Winter has definitely made her way to SLO County, and it looks as though we are in for a wet season. When the rain is falling, the arenas are muddy and the horses are furry, it’s necessary to change your normal workout routine. Most of our horses are used to being ridden every day (or at least a few times a week), and when they are suddenly bundled up in their winter blankets and we are doing everything we can to avoid all of that sloppy ground, the lack of exercise can have a detrimental effect. Think of an athlete who is suddenly stuck on the couch for weeks at a time doing nothing but eating…the body can change and the mind can go a little haywire. So, what can we do during these winter months to ensure that our horses are kept as healthy and fit as possible? Here are a few tips that might help.
Evaluate Your Feeding Routine
During the summer months, show season, the height of trail riding season, etc., we feed our horses based upon their activity level; we want them to have energy and stamina and be supported for vigorous work. When the work suddenly isn’t there, it makes sense to go through and consider what your horse is eating…this can go a long way for simply preventing your horse from packing on those extra winter pounds to actually preventing more serious things like Laminitis, Founder, Insulin Resistance, and other dietary/activity related issues. Have a look at the amount of feed that you are giving, and consider replacing “high sugar” feeds, like forage, with something like orchard grass or timothy grass, which has a lower sugar content. You may also need to cut back on the amount of feed that you are giving. Don’t forget to go through your supplements as well…while you likely want to keep your horse on supplements for joint support, gut support, etc., you may want to cut back on the “grains” or supplements that are extremely high in fat or sugar.
Move, Move, Move
It can be tough when you get to the barn and step out of your car into three inches of mud to actually want to get your horse out of his stall and slog around, but it’s important. Older horses, horses who are used to a high level of activity, etc, really need that movement to keep their bodies in shape, loose and comfortable. So, while you can likely get away with leaving your horse in his stall when the rain is actually falling, if the skies clear, it’s your responsibility to pull on your rubber boots and get him out. Some days, you may only be able to go for a hand walk, other days may afford you the opportunity for a safe hack around the property, and others may allow you to get into the arena and just do a little walking and jogging (or trotting), but whatever you are able to do, try to get that heart rate up and keep it up for at least 20 minutes.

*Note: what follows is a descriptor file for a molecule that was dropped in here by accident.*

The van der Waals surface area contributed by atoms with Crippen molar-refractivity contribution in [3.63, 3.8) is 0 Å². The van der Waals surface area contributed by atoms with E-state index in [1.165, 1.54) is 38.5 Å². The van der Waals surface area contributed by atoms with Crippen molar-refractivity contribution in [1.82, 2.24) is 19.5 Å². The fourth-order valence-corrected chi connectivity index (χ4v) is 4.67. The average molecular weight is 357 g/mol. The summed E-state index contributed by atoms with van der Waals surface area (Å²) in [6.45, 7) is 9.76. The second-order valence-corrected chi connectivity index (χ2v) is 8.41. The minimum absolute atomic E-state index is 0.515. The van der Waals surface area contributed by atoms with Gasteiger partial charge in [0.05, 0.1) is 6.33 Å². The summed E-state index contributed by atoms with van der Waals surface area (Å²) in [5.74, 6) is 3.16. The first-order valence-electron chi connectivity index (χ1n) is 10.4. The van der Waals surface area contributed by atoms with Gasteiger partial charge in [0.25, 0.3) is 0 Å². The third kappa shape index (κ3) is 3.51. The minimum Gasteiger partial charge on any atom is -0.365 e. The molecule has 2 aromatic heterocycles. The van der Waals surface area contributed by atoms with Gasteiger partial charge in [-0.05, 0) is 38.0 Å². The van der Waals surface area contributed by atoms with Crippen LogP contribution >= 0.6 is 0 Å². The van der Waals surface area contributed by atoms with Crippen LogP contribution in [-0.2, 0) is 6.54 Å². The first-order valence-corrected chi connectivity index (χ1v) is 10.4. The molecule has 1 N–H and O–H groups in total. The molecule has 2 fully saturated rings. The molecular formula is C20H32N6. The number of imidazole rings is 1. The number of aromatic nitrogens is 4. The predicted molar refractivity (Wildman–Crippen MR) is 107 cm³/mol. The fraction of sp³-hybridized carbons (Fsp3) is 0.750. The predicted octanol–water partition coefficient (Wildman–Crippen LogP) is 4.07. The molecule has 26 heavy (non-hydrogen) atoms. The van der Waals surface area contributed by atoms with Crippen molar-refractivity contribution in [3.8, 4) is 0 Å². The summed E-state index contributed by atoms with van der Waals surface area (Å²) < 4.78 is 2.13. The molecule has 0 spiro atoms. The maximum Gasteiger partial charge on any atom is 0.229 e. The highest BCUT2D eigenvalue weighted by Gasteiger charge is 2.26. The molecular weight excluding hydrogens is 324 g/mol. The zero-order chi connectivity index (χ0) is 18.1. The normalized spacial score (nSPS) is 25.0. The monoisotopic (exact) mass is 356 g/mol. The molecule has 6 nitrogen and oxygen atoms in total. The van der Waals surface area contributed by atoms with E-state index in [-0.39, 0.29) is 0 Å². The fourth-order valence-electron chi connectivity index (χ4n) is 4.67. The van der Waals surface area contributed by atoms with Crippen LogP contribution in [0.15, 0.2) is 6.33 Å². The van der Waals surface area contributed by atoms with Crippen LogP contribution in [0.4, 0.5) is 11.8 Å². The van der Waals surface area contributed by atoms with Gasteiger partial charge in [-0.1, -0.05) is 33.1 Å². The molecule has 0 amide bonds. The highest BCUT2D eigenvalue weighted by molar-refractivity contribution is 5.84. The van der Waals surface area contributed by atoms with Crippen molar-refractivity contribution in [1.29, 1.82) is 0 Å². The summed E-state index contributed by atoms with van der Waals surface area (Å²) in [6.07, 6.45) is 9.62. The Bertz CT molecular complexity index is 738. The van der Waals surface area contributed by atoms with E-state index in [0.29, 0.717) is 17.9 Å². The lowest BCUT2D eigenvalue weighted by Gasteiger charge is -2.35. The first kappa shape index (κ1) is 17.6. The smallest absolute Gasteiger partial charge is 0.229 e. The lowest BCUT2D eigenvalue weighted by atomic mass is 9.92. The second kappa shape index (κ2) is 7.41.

As mentioned above, the weather is going to dictate what you can and can’t do with your horse. The last thing that you want to do is go slipping around in an arena that is too wet to ride in, or slipping down a trail that is too slick to be safe. Still, there are a lot of things that you can do with your horse even when it’s too wet to ride normally. If it’s raining and you have a covered grooming area that is accessible, pull your horse out of his stall and give him a good curry and comb out; this will go a long way toward keeping his mind “in shape”, as it’s natural for a horse to go a little stir crazy if they are used to getting out regularly and suddenly that stops. I’ve also been known to make a few laps up and down the barn aisle when it’s raining – it’s not a lot, and it doesn’t really get the heart rate up, but it does keep my girl a little looser and happier when it’s raining. If there’s a break in the storm and you can get outside, throw some poles on the ground and do a little hand walking over some easy and safe obstacles – this keeps your horse focused and works out his mind as well as stretches those muscles. I also find myself doing more manual bending and stretching with my mare when the weather is bad…I’ll start with the back legs and stretch them back and forward, use a hoof pick to lightly run down her back so that she arches and bends, and then I will do her front legs and her neck in both directions. The idea here is that you don’t want the body to go from full activity to zero activity…do what you can, and get creative with it!
In the end, the important thing here is to remember that your horse is an athlete, and when an athlete takes a break from work, changes in diet need to occur, and activity cannot cease all together. Be extra attentive to your horse’s physical and mental state during these winter months so that when spring arrives it will be easy to get back into the saddle.